After the 10 or 15 minutes, Bill helped Oscar off of the balance board and had him lay down again for a visual tracking assessment. This time, Bill gently laid a finger on Oscar’s forehead and said, “This time, keep your head still, and just move your eyes.” This request had been made of Oscar many times in the past, but this time, for the first time, he was able to do it!! Tears were streaming down Katy’s cheeks, along with those of Katy’s mom and her good friends who had been invited to watch. Bill humbly said, “Well, that’s all I can do for today…”

Not surprisingly, Katy has continued to take Bal-A-Vis-X classes from Bill and sponsor him to come to teach in Ann Arbor, enough times that Bill has now sanctioned her to teach Bal-A-Vis-X Levels 1, 2 and Adaptive Movements.

Katy and Oscar use Bal-A-Vis-X daily to practice Oscar’s spelling words. Although he still has issues with impulsivity and focus, he was at the highest level of spelling words in his 5th grade class last year, spelling words like “characteristic” and “paraphernalia.”

And every time Bill comes back to Ann Arbor to teach, he and Oscar ‘fuss around’ for a few minutes, and Oscar learns something more from this great teacher.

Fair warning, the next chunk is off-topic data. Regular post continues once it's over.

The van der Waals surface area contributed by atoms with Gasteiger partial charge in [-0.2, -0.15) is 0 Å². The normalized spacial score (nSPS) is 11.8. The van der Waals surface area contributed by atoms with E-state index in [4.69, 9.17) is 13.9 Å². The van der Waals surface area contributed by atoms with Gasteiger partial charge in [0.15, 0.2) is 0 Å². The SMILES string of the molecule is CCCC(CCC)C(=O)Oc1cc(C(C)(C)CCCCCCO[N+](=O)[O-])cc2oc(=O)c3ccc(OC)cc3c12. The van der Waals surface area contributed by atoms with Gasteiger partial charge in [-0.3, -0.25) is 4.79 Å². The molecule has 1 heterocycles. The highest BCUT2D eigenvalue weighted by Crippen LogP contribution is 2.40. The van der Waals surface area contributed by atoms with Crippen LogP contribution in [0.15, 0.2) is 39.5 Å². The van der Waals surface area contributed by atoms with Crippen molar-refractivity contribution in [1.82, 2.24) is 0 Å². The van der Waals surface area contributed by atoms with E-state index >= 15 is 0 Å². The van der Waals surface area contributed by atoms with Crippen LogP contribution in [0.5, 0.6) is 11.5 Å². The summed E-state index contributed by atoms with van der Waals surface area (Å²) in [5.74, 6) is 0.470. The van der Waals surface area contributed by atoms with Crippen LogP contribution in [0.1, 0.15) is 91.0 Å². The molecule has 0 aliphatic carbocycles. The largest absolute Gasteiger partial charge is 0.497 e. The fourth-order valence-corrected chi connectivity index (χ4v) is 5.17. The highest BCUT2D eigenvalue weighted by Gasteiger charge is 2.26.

So you can see why Katy is so passionate about both Brain Gym and Bal-A-Vis-X; they have had such a profound impact on both her life and her son’s.



Other experiences

Katy and Oscar have experienced many mainstream and alternative therapies in their quest to help Oscar reach his potential: cranial osteopathy, music therapy, Rolfing, Feldenkrais, acupuncture, neurofeedback (for ADHD), chiropractic, homeopathy, Hyperbaric Oxygen Treatment (HBOT), Hellerwork, customized vitamins for biochemical balancing, the Feingold Diet, biofeedback (Oscar can now wiggle the toes on his R foot and can flex his R foot!!!), therapeutic riding, Martial Arts therapy, and surgery on his R foot (percutaneous heel cord lengthening and a posterior tibialis tendon transfer, performed by the fabulous Roy Nuzzo, M.D. at Overlook Hospital in Summit, New Jersey). She is glad to share any information about these experiences to interested parents.